To be fair, most agencies are not adapting to clients' needs and have refused to step outside the mold that's been in place for a hundred years. So it's no surprise clients have devalued agencies because, in the eyes of the client, they aren't getting what they want from the agency so they aren't going to pay thereby causing the problem this ad so succinctly points out.
This year, there seems to be a fascination with the flushing of toilets during halftime. Like the obsession with national toilet flush stats following M*A*S*H, Scott tissue will leverage the notion that all 90 million Super Bowl viewers will collectively go to the bathroom at the same time with the launch of Halftime Flush, a site touting the dissolvability of Scott toilet paper. On the site, Mike Ditka lends his intense convicibility to Scott's superior toilet tissue and a game allows visitors to match toilets to their flushing sounds. OK, so bathroom humor is always a good standby but we like VIA's simpler approach to the whole halftime flush thing.
Portland, Boston and New York-based Via has put together a nice Year in Review site that highlights the agency's achievements, the work it did for its clients and the people on the agency that did the work. It's taken the typically boring Case Study section of most agency websites and turned it into a piece of entertainment one would actually enjoy viewing.
We've had the pleasure of working for Bob Brennan but when we learned he would be co-presiding over the $300 million Miller media account review, currently handled by Starcom which Bob Brennan founded and has since left, we couldn't help feeling a bit odd about the whole thing.
It seems to us an account review manage by someone who founded an agency involved in the pitch is about as unbiased as a parent judging their own kid in a ice skating competition. Miller says the review is just part of their normal "best practices policy" but as far as we know, best practices doesn't include nepotism.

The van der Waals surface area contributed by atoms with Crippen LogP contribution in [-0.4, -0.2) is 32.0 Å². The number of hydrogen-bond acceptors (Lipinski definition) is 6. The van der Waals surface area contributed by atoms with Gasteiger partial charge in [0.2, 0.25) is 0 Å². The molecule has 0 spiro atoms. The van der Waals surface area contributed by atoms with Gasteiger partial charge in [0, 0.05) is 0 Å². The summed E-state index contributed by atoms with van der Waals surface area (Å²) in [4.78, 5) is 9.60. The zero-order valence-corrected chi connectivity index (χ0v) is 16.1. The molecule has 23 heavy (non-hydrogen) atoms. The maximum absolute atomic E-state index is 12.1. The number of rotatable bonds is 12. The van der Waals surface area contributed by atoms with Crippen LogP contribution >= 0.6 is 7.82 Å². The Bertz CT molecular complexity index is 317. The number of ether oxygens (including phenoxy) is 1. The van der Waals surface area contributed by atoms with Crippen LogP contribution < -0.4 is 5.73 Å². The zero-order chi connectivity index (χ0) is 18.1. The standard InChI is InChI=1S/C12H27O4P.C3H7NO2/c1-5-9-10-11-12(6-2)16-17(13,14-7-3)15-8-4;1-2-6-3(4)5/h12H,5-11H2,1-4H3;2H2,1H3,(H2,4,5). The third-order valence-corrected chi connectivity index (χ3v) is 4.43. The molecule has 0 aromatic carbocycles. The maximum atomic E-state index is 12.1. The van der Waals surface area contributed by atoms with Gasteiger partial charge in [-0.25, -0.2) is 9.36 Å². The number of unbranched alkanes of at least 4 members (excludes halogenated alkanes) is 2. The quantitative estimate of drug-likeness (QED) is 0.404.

AdPulp points us to an ad placed in AdWeek by Exclusive Resorts outlining the success of its recent advertising and thanking its agency, DDB Seattle, for the work it did on the account. AdPulp hopes, as do we, that our industry isn't completely made up of selfless, ego-driven cretins and that this isn't some sort of prank by DDB to achieve a clandestine, third-party high-five by placing the ad itself.
It's sort of pointless for an agency to take legal action against a former employee if they end up going to another agency or starting their own agency and a few clients and former employees follow. First, no one forces an employee or a client to shift from the previous agency to the new agency. Agency people are big enough to make that decision on their own. Second, once a client makes the decision to leave, it's not like legal action is going to make them go back. And when the agency decides to somehow legally force an employee to stay when they've decided to leave and join the new agency, that's kind of pointless too. Short of shackles and a police escort, if someone doesn't want to show up for work, there just not going to.